Stevie Wonder - Songs In The Key Of Life - Review
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critics' view

By 1972, Steveland Hardaway Judkins was sick of the soubriquet 'Little' Stevie Wonder. Having showered Berry Gordy's Motown label with chart gold dust throughout the 60s the wunderkind finally took a leaf from the civil rights-related empowerment of black people in the USA and decided to make a stand (much as labelmate Marvin Gaye had). It was a blow for both personal freedom and the right to say something more than just "I love you'' through the medium of music. Threatening to leave the label, he gained the right to self-production (something that came easy to the musically precocious 22-year-old) and to make 'proper' albums. What followed was a stream of unsurpassed masterworks including Music Of My Mind (1972), Talking Book (1973), Innervisions (1974), Fulfillingness' First Finale (1975) and culminating with this sprawling double: The album that Stevie (and most of his fans) still regard as his defining statement.

Critical discourse often labels SITKOL as 'experimental'. And while 21st century ears may struggle to grasp what this collection of funk, soul, fusion and pop has that makes it deserve the tag, once you contextualise it becomes clear. Wonder's work, especially with the electronic pioneers, Tonto's Expanding Head Band (Robert Margouleff and Malcolm Cecil), had been edging towards new forms of expressing black consciousness as well as eroding the boundaries of what 'soul music' could mean. But it was here that Stevie really pushed the envelope. The fecundity of his musical imagination simply beggars belief. While he grapples (and wins!) with just about every genre under the sun here it's never at the expense of the song and never gives the impression for a second that he's showing off. To this end, rather than doing it all himself, SITKOL has a massive supporting cast of stellar names to help him in the joyous task of simply making music; from Herbie Hancock to Minnie Riperton and George Benson, as well as less obvious session legends like pedal steel player, 'Sneaky' Pete Kleinow.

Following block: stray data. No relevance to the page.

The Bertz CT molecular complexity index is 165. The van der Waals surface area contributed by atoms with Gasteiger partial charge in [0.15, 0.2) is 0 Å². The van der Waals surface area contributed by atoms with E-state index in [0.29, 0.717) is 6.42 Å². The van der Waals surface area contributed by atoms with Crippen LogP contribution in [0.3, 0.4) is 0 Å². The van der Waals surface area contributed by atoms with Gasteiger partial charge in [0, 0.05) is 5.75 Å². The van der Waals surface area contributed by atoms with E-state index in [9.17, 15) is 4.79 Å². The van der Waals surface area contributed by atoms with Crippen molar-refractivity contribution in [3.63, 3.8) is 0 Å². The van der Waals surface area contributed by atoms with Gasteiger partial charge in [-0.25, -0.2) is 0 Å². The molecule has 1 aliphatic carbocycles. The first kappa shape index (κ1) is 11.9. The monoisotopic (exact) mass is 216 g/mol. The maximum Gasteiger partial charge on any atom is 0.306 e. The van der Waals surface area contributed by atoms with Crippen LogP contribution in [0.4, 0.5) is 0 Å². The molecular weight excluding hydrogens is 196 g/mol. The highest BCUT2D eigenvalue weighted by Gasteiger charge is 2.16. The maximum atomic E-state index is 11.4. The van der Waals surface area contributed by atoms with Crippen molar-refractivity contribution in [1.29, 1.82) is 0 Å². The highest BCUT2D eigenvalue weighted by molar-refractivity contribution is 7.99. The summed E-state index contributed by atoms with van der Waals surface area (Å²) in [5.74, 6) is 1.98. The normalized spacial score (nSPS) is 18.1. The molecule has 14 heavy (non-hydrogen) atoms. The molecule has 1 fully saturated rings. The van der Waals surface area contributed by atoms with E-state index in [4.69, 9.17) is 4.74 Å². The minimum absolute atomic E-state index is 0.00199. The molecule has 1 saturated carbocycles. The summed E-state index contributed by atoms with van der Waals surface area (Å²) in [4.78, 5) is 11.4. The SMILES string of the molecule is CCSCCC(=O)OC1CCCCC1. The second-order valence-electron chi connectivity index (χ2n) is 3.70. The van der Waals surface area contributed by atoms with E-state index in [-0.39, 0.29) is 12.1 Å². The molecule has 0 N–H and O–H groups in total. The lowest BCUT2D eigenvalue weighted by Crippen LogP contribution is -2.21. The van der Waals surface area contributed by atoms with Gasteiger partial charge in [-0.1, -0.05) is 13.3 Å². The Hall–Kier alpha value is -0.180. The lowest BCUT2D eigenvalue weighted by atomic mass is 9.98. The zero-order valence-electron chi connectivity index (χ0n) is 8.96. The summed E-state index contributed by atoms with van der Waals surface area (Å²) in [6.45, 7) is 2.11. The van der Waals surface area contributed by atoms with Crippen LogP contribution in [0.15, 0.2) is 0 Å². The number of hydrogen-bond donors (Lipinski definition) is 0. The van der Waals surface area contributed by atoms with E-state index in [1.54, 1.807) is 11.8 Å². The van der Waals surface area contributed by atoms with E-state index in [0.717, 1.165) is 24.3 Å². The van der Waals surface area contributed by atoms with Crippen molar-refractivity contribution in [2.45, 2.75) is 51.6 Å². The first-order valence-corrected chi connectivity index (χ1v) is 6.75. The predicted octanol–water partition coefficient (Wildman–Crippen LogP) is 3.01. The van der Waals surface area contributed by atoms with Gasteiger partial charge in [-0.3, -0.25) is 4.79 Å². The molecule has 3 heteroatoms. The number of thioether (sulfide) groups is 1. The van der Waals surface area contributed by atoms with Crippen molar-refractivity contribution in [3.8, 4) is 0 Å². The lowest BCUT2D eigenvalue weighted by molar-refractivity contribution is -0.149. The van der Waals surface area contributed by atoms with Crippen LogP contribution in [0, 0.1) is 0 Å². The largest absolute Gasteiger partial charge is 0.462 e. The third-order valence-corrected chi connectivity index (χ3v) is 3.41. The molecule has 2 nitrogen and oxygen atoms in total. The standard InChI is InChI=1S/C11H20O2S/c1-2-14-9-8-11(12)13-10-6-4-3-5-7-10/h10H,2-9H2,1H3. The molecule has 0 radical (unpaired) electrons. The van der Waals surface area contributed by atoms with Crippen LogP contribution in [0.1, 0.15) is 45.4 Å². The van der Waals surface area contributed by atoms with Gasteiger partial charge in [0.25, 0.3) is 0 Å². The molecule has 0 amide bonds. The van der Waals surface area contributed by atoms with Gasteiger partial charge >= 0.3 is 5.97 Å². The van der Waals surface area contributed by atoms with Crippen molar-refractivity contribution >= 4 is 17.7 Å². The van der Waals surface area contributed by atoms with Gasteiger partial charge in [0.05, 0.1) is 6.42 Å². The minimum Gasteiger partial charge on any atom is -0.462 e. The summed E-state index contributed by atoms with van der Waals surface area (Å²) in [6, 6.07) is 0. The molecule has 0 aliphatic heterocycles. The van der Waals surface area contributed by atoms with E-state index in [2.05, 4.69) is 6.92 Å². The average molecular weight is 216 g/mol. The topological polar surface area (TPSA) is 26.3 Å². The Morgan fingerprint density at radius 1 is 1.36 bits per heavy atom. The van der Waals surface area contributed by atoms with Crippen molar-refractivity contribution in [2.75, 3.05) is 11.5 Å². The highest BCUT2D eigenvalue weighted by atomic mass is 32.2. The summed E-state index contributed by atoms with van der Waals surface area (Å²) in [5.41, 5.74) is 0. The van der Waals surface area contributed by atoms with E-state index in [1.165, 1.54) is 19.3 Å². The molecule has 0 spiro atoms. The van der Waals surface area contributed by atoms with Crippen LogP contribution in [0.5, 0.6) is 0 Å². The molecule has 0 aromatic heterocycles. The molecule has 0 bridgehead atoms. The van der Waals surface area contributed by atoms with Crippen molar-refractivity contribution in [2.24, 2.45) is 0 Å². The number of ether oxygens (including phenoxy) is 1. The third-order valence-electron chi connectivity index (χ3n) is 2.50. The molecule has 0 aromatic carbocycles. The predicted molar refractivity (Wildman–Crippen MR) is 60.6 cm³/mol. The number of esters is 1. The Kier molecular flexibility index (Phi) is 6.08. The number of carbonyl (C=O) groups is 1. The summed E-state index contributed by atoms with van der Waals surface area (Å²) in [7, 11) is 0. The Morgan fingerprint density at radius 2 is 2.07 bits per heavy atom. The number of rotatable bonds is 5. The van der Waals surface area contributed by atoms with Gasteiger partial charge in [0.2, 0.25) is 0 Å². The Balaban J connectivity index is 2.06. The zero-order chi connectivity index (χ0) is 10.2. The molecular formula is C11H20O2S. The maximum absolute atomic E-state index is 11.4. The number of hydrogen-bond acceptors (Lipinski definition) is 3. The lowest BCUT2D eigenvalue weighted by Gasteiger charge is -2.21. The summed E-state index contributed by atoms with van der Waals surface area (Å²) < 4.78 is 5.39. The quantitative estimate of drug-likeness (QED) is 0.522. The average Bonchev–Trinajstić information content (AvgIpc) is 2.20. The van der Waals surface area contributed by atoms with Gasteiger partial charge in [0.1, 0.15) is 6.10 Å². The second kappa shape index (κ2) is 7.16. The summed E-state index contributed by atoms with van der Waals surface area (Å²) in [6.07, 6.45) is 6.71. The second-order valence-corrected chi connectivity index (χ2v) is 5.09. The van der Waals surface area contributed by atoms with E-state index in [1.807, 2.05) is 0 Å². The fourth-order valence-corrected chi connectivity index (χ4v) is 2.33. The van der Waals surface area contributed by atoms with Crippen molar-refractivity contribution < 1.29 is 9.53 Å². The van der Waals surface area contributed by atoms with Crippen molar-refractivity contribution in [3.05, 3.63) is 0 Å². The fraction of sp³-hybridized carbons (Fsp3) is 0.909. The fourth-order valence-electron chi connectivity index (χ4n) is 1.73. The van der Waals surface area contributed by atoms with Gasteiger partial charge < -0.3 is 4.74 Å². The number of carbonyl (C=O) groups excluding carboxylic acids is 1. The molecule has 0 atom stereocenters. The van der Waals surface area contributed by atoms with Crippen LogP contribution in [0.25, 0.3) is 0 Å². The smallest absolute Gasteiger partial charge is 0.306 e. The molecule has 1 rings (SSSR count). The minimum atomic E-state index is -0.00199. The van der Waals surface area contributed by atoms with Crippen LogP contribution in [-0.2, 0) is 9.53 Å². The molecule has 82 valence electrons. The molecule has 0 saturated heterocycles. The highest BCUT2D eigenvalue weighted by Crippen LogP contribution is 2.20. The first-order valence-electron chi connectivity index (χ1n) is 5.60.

To sum up the breadth of this album (which also came with an extra EP to show how overflowing was the man's muse at this point) would take an essay. In short it contains the Weather Report-like fusion of Contusion, the classical spoofery and wry social commentary of Village Ghetto Land, the gospel progeny of As and Love's In Need Of love Today, the pure pop of Summer Soft…etc. etc. And as if to effortlessly demonstrate that he could still straddle the artistic/commercial divide, the album gave us a slew of hit singles including the boisterous Sir Duke , I Wish and possibly the only cloying moment on the whole album, Isn't She Lovely.

It's Elton John's and George Michael's favourite album. Without it there'd be no Prince. It's continually listed as one of the best things in popular music. EVER. How much more do you need? If you don't own it, buy it tomorrow. Life, literally, isn't complete without it.

Chris Jones
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